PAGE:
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Steve Jobs Wisdom: What Focusing is All About

November 25, 2014

 

 

It’s never been easier to start an endeavour in the world of business. Want to get a masters degree and improve your employability? You don’t have to commute to school on evenings anymore. Now you can do that online without ever leaving your home. Want to start a retail business? You don’t have to rent a storefront these days. Now, ten bucks gets you a URL and you’re off to the races. Need more help in your department at work? You don’t even need to hire an employee because hiring temporary work is just a click away.

 

But easy access doesn’t mean no strings attached. Sure, you can start that online masters degree fast and get started fast. But what if a degree isn’t the best move for you? What happens if you decide to quit after three months? Answer: not much besides the fact you’ll have wasted valuable time.

 

That retail business? A URL and a website gets you a store, but what if you’re selling something no one wants? Answer: your business will stop just as quickly as it started and that means time just went down the drain.

 

And temporary work? It may be easy to hire a freelancer, but if they work on a project that’s going nowhere, you’ve just wasted money.

 

There’s a great Steve Jobs quote I love, from back in 1997 before the big Apple turnaround.

 

“When you think about focusing… you think, well, focusing is about saying yes. No. Focusing is about saying no.”

 

http://youtu.be/H8eP99neOVs?t=1m31s

 

This is true of a big company—any company, in fact. You can’t go in a million directions at once. If you do that, then you get nowhere and you waste time and resources. Being focused means picking and choosing your challenges.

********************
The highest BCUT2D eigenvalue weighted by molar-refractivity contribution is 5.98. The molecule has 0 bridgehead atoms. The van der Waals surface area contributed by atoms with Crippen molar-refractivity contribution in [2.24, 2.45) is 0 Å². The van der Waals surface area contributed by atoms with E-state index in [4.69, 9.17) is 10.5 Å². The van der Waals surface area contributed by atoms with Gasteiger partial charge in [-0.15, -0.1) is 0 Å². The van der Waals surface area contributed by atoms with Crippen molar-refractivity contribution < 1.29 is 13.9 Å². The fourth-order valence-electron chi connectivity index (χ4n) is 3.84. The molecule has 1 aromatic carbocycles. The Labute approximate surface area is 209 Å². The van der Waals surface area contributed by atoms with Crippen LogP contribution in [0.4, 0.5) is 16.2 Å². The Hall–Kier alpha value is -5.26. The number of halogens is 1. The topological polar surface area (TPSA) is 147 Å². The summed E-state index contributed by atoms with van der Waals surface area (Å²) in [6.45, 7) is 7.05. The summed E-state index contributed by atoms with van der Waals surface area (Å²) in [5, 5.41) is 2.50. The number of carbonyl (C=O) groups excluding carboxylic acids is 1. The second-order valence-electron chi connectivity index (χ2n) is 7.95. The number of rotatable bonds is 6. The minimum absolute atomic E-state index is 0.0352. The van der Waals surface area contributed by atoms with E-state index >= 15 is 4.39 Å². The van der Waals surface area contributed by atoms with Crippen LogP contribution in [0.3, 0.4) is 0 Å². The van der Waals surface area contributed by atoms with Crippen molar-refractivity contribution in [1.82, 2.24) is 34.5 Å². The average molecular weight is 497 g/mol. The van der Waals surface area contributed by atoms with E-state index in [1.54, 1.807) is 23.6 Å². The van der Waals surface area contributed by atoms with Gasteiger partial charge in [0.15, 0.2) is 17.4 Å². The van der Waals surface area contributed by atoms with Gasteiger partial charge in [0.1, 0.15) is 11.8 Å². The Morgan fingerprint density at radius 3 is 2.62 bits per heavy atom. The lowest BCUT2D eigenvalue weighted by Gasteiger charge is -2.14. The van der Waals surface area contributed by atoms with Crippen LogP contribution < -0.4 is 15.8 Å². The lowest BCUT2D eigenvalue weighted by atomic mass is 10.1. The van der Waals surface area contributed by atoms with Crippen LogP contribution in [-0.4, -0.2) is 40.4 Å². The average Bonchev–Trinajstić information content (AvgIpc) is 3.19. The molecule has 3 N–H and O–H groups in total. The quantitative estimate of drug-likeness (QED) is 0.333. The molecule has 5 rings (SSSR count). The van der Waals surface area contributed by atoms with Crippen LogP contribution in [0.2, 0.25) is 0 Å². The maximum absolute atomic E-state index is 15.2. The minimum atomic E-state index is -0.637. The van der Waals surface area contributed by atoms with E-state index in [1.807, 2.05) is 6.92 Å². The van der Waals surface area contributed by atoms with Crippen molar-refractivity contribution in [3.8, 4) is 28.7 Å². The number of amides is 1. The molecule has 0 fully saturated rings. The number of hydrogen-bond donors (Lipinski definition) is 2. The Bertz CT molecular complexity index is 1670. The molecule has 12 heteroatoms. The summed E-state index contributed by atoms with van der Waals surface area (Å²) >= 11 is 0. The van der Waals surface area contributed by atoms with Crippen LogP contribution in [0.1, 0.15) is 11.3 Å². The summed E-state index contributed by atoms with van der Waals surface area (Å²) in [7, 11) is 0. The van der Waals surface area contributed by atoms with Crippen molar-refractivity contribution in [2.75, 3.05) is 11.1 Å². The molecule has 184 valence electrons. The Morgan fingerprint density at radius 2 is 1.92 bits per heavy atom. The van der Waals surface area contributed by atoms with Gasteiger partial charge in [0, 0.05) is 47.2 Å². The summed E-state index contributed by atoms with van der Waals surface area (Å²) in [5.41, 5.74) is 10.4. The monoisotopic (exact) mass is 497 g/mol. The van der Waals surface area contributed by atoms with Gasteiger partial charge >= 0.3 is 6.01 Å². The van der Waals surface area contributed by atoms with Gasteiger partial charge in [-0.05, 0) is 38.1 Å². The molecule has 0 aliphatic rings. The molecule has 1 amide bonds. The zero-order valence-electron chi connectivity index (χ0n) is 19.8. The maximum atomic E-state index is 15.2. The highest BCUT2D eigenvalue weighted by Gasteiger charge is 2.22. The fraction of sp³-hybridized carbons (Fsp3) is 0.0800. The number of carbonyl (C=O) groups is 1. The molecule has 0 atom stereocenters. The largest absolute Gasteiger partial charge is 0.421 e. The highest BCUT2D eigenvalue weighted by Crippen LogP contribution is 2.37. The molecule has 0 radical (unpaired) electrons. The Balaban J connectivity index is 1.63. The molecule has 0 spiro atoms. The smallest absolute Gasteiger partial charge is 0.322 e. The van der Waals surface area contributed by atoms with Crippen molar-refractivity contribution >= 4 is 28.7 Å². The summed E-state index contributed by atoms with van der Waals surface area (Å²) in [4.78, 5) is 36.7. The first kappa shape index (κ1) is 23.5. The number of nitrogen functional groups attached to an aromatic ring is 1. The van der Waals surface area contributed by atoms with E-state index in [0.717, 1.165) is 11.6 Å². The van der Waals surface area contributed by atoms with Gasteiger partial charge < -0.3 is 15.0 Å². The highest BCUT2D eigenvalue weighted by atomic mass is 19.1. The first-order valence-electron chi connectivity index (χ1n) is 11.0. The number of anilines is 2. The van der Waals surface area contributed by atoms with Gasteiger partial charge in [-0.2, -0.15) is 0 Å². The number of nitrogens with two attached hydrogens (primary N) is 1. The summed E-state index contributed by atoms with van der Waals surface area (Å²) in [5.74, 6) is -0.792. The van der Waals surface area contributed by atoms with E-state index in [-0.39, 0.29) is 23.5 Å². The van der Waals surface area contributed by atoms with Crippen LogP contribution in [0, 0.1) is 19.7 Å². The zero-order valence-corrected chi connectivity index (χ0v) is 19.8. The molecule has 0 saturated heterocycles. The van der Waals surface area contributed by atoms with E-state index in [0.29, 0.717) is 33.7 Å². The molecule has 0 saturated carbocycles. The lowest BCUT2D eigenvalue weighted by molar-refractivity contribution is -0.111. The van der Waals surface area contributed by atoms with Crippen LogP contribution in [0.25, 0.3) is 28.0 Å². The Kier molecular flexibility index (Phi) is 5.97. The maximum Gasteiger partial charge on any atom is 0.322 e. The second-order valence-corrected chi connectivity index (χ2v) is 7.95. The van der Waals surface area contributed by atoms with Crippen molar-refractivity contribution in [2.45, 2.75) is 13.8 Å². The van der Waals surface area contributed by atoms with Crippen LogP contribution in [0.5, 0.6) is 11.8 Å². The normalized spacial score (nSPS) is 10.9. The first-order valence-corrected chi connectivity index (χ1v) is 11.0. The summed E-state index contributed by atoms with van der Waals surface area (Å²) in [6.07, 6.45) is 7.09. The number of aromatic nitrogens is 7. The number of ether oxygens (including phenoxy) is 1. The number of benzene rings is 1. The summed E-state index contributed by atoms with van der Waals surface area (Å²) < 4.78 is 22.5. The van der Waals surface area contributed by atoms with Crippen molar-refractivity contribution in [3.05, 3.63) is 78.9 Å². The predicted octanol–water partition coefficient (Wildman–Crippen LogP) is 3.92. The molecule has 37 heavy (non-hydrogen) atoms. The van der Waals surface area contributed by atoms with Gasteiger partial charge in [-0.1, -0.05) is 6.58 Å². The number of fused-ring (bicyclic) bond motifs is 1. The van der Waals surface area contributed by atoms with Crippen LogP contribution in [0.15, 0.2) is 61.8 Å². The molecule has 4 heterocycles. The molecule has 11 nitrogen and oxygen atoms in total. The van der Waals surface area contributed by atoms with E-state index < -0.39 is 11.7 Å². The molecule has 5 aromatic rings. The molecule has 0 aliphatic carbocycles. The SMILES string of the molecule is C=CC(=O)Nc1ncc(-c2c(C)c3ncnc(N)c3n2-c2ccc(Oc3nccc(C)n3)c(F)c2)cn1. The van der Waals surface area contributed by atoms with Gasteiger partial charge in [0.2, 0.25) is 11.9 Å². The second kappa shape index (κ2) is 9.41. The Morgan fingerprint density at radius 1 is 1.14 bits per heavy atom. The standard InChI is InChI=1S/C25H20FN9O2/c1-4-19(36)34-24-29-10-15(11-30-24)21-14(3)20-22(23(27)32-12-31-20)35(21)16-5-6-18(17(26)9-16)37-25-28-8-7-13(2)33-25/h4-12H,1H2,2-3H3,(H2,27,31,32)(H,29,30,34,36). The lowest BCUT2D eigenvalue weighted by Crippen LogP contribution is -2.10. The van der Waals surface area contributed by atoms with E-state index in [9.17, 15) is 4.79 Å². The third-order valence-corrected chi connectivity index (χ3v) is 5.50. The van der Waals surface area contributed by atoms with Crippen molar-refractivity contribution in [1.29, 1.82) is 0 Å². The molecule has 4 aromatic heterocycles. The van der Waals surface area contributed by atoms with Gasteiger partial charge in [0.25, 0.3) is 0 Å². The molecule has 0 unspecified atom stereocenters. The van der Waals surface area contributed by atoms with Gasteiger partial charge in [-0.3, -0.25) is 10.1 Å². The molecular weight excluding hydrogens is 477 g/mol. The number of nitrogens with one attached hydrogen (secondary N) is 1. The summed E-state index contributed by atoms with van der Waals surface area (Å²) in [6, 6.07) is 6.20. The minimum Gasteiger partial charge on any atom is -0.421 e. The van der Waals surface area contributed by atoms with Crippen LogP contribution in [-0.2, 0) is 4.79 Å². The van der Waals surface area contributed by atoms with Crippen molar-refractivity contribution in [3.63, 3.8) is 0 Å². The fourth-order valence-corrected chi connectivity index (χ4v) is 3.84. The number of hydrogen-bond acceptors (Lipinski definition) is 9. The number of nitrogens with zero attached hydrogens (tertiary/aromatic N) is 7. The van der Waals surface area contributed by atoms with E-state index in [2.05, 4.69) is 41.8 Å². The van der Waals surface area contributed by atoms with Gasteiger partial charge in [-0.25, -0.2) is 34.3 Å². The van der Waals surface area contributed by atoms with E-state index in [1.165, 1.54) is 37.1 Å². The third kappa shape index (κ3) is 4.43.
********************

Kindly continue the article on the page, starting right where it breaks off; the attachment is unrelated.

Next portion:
This idea is also very true at the personal level. Maybe it’s even more true. Each and every person in the world gets 24 hours in a day in which to eat, sleep and work. We can’t hire more of ourselves or add more hours to the day. We have a fixed capacity to leverage and we have to make sure to maximize that capacity. And maximizing that capacity means choosing not to do some things so we can spend more time on others.

 

Here’s how to choose not to do things: think hard before you act. Ask yourself, if I do this, what’s the possible outcome? Am I comfortable risking my time in this endeavour (and yes, investing time in anything is about risking time)? How about another endeavour? If I look at both of these potential projects, which one has the rosier upside?

 

Think hard before you act. Focus. Say no. Time is money, but money can be lost and regained. Once you’ve wasted time, it’s gone forever.

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